The Bitterroot Valley Chamber of Commerce welcomes you to the Bitterroot Valley.
Our valley is located between two mountain ranges, the Bitterroot Mountains on the west and the Sapphires on the east. Our valley offers uncommonly beautiful scenery and diverse recreational opportunities for every season. The Bitterroot Mountains were named after the Bitterroot flower, which grows profusely in the valley and is also Montana’s state flower. The Sapphire Mountain range is so named for the precious gem stone found there. The most famous Montana sapphire jewelry includes a ring and a broach: Prince Charles gave Lady Diana a Montana Sapphire engagement ring; and Tiffany & Company created an orchid broach encrusted with Montana Sapphires, which exhibited at the 1900 Paris Exposition Universelle.
Coming into the valley from the south, your first glimpse is of Lost Trail Pass. This pass runs between the two mountain ranges. The name reflects the experience of the Lewis and Clark Expedition as they traveled across the steep slopes in the snow and sleet.
When you come off the mountain and descend into the valley, the first town you encounter is Sula, named after Ursula Thompson, the first while child born in the basin.
Continuing south, you’ll find Darby, established in the early 1800s. Darby is a great place to stop and explore; the unique little town is western-style with lots of different shops to browse through.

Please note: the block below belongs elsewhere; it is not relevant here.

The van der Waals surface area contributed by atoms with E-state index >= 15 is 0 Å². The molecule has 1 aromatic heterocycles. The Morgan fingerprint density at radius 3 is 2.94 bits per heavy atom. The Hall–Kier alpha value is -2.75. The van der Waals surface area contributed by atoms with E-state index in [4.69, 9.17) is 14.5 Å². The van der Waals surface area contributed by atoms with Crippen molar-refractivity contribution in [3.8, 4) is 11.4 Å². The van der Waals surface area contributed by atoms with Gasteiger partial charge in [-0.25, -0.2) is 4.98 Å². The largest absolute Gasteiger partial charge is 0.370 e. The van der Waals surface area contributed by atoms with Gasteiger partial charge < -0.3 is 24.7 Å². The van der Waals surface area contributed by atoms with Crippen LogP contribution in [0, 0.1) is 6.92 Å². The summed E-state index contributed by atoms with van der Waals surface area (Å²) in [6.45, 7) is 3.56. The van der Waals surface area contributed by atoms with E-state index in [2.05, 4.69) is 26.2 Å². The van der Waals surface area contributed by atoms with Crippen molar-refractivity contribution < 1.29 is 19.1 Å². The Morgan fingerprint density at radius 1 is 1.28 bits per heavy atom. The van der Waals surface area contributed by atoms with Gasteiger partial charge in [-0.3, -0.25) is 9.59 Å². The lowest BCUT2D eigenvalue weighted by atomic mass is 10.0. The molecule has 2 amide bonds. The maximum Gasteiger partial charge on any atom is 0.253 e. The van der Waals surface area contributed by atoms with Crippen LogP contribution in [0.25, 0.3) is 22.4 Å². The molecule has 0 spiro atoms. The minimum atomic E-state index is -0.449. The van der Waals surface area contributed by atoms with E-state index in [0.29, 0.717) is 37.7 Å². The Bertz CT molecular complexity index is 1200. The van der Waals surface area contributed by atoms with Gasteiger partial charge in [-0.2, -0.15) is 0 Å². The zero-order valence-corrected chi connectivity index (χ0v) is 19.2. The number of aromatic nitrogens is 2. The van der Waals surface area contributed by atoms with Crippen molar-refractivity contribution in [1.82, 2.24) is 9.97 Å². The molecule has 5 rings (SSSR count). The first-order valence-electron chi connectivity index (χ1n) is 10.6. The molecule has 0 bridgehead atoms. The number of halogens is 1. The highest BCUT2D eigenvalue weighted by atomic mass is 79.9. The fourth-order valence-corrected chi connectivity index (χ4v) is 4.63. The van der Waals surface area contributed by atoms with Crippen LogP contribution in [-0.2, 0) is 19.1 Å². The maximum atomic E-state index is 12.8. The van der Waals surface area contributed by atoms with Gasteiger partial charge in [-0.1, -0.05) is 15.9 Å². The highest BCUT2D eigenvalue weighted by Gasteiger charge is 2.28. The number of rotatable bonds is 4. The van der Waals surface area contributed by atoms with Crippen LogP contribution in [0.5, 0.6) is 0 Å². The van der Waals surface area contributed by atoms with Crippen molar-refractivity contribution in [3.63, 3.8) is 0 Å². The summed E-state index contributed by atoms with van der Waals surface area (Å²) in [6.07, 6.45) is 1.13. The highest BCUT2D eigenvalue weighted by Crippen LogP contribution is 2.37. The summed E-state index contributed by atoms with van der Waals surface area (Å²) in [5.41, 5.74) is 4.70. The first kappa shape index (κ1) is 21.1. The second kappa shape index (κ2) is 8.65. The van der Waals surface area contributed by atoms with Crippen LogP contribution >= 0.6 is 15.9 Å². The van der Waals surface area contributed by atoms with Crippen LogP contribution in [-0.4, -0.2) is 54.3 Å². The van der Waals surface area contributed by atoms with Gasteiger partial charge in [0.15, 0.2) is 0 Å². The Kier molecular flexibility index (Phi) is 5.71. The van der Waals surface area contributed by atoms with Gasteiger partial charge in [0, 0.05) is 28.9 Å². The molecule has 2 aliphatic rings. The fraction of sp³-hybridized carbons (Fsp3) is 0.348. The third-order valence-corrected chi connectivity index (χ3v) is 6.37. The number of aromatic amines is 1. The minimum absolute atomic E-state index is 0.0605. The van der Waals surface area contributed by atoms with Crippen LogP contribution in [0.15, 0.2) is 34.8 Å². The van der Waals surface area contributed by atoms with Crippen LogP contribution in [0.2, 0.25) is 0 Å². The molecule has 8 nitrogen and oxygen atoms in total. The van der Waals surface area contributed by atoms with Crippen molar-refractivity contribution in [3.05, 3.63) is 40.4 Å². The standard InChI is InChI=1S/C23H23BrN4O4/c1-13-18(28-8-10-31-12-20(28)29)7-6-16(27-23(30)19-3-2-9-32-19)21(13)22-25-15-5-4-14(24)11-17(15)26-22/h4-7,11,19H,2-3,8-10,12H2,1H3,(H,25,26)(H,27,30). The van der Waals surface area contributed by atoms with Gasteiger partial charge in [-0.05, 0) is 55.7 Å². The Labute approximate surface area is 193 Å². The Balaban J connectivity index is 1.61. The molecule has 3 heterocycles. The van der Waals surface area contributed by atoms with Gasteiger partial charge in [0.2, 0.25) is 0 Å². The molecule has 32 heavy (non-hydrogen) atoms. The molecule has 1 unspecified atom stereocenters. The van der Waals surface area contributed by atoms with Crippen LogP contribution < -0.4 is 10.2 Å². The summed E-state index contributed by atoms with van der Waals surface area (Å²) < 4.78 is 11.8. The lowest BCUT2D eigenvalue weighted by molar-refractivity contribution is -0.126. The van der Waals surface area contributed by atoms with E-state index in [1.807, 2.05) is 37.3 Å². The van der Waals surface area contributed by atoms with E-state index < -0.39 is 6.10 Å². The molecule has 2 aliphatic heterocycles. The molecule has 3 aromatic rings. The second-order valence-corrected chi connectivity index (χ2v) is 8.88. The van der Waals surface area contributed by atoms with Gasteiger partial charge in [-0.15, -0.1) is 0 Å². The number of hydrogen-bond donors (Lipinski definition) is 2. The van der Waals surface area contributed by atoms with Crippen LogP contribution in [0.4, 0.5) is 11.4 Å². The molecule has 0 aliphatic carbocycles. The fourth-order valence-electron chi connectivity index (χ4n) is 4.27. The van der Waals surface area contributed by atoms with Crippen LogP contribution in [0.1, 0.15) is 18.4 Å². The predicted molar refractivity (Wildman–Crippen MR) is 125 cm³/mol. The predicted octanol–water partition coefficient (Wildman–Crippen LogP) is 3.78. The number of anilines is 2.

Hamilton, the county seat of Ravalli County, is your next stop. The history of Hamilton began when Marcus Dalya great finance figure of the 1880s era in Butte and Anaconda mining developmentmade his way into the Bitterroot Valley seeking other interests aside from mining. Around 1887 Daly bought up small sawmills west of the present site of Hamilton, and almost overnight he had established a lumber making industry on the bank of the Bitterroot River. Marcus Daly’s next move was to bring two men to plan and develop his dream town. They were James Hamilton and Robert O’Hara, who came from Minnesota in 1890. Daly named Hamilton after James Hamilton.
Corvallis is the oldest town in the valley. It was established strictly as a trading center. Corvallis is a coined word supposedly coming from the French for ‘Center of the Valley’. The town of Corvallis is in the center of the valley, directly east of Woodside across the river.
Victor is on the west side of the river and is near the site of the Curlew Mine. The mine was a very lucrative silver producer. In the mid-1860’s, A. Sterne Blake and his Shoshone wife came to the valley and were among the original founders of Victor.
The furthest town north is Florence, it was originally named ‘One Horse’, however, as the area became more populated and lumbering became more important, Mr. A. B. Hammond, who owned the Missoula Mercantile purchased all the timber in the area, and started a number of sawmills. This is when the area began to really develop, and it also was the time the name changed to Florence, in honor of Mr. Hammond’s wife, Florence. This development and expansion of the area started in the 1870s and continued through the days of the apple boom.
From north to south our valley has a wide variety of activities for you to enjoy. Everything from outdoor recreation to panning for sapphires or just relaxing and enjoying one of the many wonderful performances put on by the local Hamilton Players or the Performing Arts Center. You will not be disappointed by your venture into the Bitterroot Valley.
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